I am stuck in Pakistan for at least another five days. Leeda, the admin./finance officer in the Peshawar office who has been answering all my question about the voter registration project and attempting top set up a visit for me to the Afghan refugee camp in Peshawar, came down with malaria this week and, obviously, is unable to work. I was concerned and shocked about her diagnosis. She felt really sick on Wednesday, and Thursday we were informed that she had caught malaria. She has medicine and will be all right, luckily.
But I, as I guiltily have to admit, am a little worried about the myriad of mosquito bites I have received this week-I did not consider Peshawar as a major malaria hot-spot. But, since I have not been able to get all my questions answered this week, I will stay until Wednesday before returning to Kabul. I have to admit, I am anxious to get back because of the activity and excitement in the Afghan capital due to the announcement of vice presidential nominations. Hopefully, the election shake-up will not cause more violence.
Although I do want to get back to Kabul, I have appreciated my time in Peshawar. The AWN office has gone out of its way to answer my questions quickly and completely. I cannot deny that there are huge problems in all AWN offices, most notably communication problems between AWN offices, and between AWN and AP.
However, as I found have, many of the problems are technical problems, rather than inability of the staff. Communicating in Kabul and Peshawar reminds me a bit of trying to run underwater; no matter what effort is put in, it is still impossible to get anything accomplished easily or efficiently. We talked about this problem, and I gave suggestions on how to improve communication, but I can’t help but feel that my suggestions will go unheeded.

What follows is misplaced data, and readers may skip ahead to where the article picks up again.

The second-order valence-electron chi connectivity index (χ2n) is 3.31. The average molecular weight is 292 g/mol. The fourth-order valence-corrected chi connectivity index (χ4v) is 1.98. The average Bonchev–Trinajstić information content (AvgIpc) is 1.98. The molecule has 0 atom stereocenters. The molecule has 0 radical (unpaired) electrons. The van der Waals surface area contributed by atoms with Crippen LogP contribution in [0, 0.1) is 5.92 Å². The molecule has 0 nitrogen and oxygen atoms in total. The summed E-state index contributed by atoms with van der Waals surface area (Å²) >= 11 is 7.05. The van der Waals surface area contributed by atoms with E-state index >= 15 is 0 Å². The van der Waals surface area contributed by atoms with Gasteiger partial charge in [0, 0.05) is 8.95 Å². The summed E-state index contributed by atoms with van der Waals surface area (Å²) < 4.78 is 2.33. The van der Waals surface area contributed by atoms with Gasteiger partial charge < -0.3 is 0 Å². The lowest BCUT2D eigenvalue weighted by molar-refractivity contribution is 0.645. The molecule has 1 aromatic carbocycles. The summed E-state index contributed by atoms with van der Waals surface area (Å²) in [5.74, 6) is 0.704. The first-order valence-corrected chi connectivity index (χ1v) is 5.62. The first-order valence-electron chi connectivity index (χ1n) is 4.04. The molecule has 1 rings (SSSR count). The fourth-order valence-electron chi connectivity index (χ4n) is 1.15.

Another problem AWN faces is the difference in working schedules between the Peshawar and Kabul AWN office. While Pakistan adheres to the more “Western” workweek of Monday to Friday, in Kabul Friday and Saturday are holidays and people work Sunday to Thursday, in adherence to the Muslim holy day (Friday). This sounds like a minute point, but Leeda explained to me this is a problem because a question in the Peshawar office on Thursday cannot be answered until Monday. Adding the Internet problem into the mix, I realized just how difficult communications between the two offices really are.
One of the main problems I am having in my internship is collecting pictures for the AP website. Pictures make a story so much more interesting and realistic, but in Afghanistan are almost impossible to procure. The vast majority of Afghan women do not allow themselves to be photographed.
Only one woman in the office has allowed me to photograph her, and only from a side profile. I was allowed to take pictures of several girls working at AWN’s Internet café, but only from the back. It struck me as ironic that I am working for a women’s rights organization which is helping to empower Afghan women, yet the very women who worked for AWN would not let me take a their picture so AP could promote their cause.
However, I had to respect their wishes. So, all together, this has been a frustrating, yet cautiously hopeful, trip. AWN faces many, many problems in trying to run a successful and useful organization, but I have seen that the women here DO seem to honestly care about their work and are willing to take suggestions to try to improve it. We’ll see what happens.
Posted By Sarah Schores (Afghanistan)
Posted Jul 31st, 2004